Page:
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Post Reply Apple vs. The FBI
33510 cr points
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21 / M / U.S.A.
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Posted 2/18/16

Akage-chan wrote:

I feel that, if you've committed a terrorist action, you've surrendered your rights as an American.

It's like with children - Your rights are privileges and if you can't behave, such as going out and killing people in the name of your God, you don't deserve those rights and should lose them.

There's a big difference between giving the government access to grandma's phone and giving them access to that of a terrorist. The government has no interest in photos of kids and grandkids, so the majority of Americans would be safe. But those that are sponsoring terrorism, either financially or through their actions, should have their clouds looked at regularly.

Except what they are doing is exactly that. They are requesting a backdoor that will allow them access to grandma's phone just as easily as the terrorist's phone.
rvd696 
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28 / M / Stratford, Ontari...
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Posted 2/18/16
11707 cr points
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22 / M / AZ
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Posted 2/18/16
Why not? Apple products are shit already.
18318 cr points
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26 / M / Chicago
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Posted 2/18/16

Rekkeh wrote:


PhantomGundam wrote:

The FBI has asked Apple to create a back door in their phones so they can get into an iPhone used by one of the San Bernardino shooters. What the FBI doesn't realize (or maybe they do and just don't care) is that doing so would put every iPhone in danger and also set a reckless precedent that tech companies have to compromise the trust and safety of their users if the government tells them to. Apple refused and now a federal judge has asked Apple to comply with the ridiculous demand.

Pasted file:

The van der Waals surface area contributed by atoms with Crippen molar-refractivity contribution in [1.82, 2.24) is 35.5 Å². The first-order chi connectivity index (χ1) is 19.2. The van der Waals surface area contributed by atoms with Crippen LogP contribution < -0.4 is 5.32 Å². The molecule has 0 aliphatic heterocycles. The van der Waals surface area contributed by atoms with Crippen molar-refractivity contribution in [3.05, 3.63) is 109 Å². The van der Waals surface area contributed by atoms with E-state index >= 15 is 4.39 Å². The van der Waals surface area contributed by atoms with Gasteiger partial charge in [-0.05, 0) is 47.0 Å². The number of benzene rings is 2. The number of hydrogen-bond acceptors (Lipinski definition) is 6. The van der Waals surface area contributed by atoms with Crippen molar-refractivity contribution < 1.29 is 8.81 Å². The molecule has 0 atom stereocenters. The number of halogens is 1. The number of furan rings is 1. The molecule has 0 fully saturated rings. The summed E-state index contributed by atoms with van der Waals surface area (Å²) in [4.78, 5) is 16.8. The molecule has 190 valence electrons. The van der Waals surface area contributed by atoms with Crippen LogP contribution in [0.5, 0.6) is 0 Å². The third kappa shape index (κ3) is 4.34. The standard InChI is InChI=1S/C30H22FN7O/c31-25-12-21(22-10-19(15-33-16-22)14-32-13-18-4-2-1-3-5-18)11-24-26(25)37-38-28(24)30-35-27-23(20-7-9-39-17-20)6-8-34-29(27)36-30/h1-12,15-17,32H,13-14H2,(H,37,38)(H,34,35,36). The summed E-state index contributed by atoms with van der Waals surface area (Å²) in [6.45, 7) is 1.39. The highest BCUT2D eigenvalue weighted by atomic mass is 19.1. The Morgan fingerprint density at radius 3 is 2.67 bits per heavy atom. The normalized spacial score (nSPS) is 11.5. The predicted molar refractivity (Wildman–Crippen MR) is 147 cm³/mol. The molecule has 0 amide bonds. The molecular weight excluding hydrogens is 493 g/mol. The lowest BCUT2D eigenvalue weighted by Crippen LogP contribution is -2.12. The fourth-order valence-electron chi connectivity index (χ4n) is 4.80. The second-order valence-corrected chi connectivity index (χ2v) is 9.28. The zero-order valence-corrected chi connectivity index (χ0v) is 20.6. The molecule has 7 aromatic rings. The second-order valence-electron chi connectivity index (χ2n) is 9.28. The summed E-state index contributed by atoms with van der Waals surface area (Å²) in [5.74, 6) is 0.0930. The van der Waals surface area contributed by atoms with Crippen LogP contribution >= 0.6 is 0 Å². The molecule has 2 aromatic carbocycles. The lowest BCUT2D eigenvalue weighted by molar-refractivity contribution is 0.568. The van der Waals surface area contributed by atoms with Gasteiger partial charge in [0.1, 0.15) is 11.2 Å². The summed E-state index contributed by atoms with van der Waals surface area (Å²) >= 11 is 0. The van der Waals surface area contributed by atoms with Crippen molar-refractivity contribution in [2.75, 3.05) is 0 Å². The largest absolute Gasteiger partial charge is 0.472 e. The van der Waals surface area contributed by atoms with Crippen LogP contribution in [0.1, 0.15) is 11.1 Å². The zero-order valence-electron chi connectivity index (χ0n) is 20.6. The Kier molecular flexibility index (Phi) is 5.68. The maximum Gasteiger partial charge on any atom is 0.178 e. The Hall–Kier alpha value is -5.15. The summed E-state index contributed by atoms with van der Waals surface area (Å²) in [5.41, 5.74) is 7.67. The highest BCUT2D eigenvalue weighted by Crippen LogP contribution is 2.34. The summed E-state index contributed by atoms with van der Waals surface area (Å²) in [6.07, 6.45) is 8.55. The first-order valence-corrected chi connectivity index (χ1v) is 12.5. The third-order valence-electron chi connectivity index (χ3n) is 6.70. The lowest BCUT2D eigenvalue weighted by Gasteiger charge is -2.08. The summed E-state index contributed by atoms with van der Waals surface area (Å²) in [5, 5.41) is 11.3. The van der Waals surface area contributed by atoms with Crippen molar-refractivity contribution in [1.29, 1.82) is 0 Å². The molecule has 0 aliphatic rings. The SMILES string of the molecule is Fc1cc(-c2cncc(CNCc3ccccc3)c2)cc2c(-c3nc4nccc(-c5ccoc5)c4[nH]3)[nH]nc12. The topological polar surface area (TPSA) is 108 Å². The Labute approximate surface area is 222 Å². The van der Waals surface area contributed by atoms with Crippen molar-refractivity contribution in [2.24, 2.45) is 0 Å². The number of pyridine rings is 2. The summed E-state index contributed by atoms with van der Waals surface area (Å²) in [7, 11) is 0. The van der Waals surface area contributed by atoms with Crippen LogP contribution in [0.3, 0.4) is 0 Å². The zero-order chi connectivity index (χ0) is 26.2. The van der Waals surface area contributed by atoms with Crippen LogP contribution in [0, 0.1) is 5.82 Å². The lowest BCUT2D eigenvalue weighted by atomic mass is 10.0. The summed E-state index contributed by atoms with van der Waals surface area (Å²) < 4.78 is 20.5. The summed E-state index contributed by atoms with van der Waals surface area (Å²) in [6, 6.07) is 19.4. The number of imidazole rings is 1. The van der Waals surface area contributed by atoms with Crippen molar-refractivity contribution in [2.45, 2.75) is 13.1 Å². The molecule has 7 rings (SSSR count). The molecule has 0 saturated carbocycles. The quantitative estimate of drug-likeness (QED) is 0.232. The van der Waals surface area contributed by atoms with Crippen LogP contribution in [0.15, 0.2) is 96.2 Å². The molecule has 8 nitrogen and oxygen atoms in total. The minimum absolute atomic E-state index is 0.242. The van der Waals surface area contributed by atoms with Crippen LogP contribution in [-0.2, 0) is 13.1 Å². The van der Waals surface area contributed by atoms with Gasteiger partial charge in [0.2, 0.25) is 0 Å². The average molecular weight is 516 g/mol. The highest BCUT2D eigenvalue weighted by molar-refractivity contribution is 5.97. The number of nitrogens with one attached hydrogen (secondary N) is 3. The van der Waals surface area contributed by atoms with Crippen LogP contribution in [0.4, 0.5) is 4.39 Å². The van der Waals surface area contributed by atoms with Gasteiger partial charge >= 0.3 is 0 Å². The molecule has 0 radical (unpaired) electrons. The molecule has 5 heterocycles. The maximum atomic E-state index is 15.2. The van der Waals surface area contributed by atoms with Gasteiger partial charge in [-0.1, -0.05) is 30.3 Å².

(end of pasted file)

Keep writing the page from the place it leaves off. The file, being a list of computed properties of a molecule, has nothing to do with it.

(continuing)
Tim Cook plans to challenge that order in the next few days. Here's a statement he put on his website that goes into more detail about why he's opposing this demand:



http://www.apple.com/customer-letter/

From what I've seen, experts all over the tech industry agree with Apple on this. Even Google's CEO tweeted his support for Apple's decision today.


FBI is at it again?
Why do they never give up


The ghost of J Edgar Hoover forever haunts the FBI.

51315 cr points
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20 / M
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Posted 2/18/16

Akage-chan wrote:

There's a big difference between giving the government access to grandma's phone and giving them access to that of a terrorist.


Actually in this case, there is no difference. If Apple creates a backdoor to get into this one terrorist's phone, it'll be used against any phone. Apple would be making their own products significantly weaker and putting their millions of customers in danger. Once you have a backdoor to one iPhone, you have a backdoor to all iPhones. That's what Tim Cook was trying to explain in that letter he posted.